She was in the back of a car with her four-year-old son on the way to their home in Al Ain, in the United Arab Emirates (UAE), when the vehicle collided with a school bus.
Ms Munira Abdulla, then 32, hugged her son to protect him, but suffered a serious brain injury from the impact, which left her in a coma. Doctors believed she would never open her eyes again.
But last year, 27 years after she fell into a coma, Ms Abdulla regained consciousness in a hospital in Germany.
Her son Omar Webair, 32, told The National, a UAE-based paper: “I never gave up on her because I always had a feeling that one day she will wake up.”
The 1991 accident had left him with a mere bruise.
Ms Abdulla was later transferred to a hospital in London. She was declared to be in a vegetative state, with next to no awareness of her surroundings but able to feel pain.
She was brought back to a hospital in Al Ain, a city near the Oman border, where she stayed for a few years, undergoing physiotherapy to prevent the degeneration of her muscles.
Although she could not speak, Mr Webair could tell when she was in pain from her facial expressions.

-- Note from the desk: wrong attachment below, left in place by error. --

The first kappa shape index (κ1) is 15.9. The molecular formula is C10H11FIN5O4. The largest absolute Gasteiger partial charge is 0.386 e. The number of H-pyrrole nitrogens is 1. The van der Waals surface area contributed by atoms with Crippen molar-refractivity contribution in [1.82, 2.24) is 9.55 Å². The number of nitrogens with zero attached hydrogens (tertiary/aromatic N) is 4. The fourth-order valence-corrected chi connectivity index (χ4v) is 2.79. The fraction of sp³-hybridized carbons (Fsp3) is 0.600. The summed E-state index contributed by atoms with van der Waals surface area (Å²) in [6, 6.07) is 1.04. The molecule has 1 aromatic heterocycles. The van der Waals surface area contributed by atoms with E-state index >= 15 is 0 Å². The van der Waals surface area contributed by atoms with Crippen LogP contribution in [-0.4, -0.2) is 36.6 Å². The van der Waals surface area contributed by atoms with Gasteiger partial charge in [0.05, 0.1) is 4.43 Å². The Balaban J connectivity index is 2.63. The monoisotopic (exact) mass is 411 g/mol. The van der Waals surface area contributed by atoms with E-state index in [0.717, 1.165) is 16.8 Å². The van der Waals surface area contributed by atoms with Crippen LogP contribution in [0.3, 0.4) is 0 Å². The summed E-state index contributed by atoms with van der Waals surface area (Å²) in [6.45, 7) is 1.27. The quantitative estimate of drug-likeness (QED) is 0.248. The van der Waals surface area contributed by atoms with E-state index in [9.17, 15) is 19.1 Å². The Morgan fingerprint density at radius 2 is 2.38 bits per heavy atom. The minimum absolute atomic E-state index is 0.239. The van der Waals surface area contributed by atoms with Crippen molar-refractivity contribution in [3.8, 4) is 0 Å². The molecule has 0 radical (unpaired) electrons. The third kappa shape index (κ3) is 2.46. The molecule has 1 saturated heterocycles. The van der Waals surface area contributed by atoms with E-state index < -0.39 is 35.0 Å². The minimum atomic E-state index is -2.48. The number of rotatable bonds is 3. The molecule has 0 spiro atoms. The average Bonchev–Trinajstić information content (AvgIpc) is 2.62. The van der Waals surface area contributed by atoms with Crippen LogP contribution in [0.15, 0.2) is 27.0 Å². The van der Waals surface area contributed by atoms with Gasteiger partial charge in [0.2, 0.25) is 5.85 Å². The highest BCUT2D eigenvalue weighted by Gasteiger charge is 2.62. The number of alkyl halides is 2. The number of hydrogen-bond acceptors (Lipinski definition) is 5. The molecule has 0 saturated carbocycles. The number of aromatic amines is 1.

She spent years in various hospitals in the UAE, moving between medical facilities due to insurance constraints.
In 2017, Ms Abdulla’s family was offered a grant by the Crown Prince Court, an Abu Dhabi government body, for her to be transferred to Germany, where she underwent surgery to treat the weakened muscles in her limbs.
At the Schoen Clinic in Bad Aibling, about 50km from Munich, doctors prioritised physical therapy and controlling her epilepsy, with the aim of improving her quality of life.
Last June, during Ms Abdulla’s final week in Germany, Mr Webair was involved in a disagreement by her bedside when she began to stir.
“She was making strange sounds and I kept calling the doctors to examine her,” Mr Webair told The National. “They said everything was normal.”
But three days later, he woke up to Ms Abdulla calling his name.
“I was flying with joy,” Mr Webair told The National.
“For years, I have dreamt of this moment, and my name was the first word she said.”
Over time, she has become more responsive and can hold some conversations. Ms Abdulla is now receiving treatment in Abu Dhabi, where she is undergoing physiotherapy and further rehabilitation.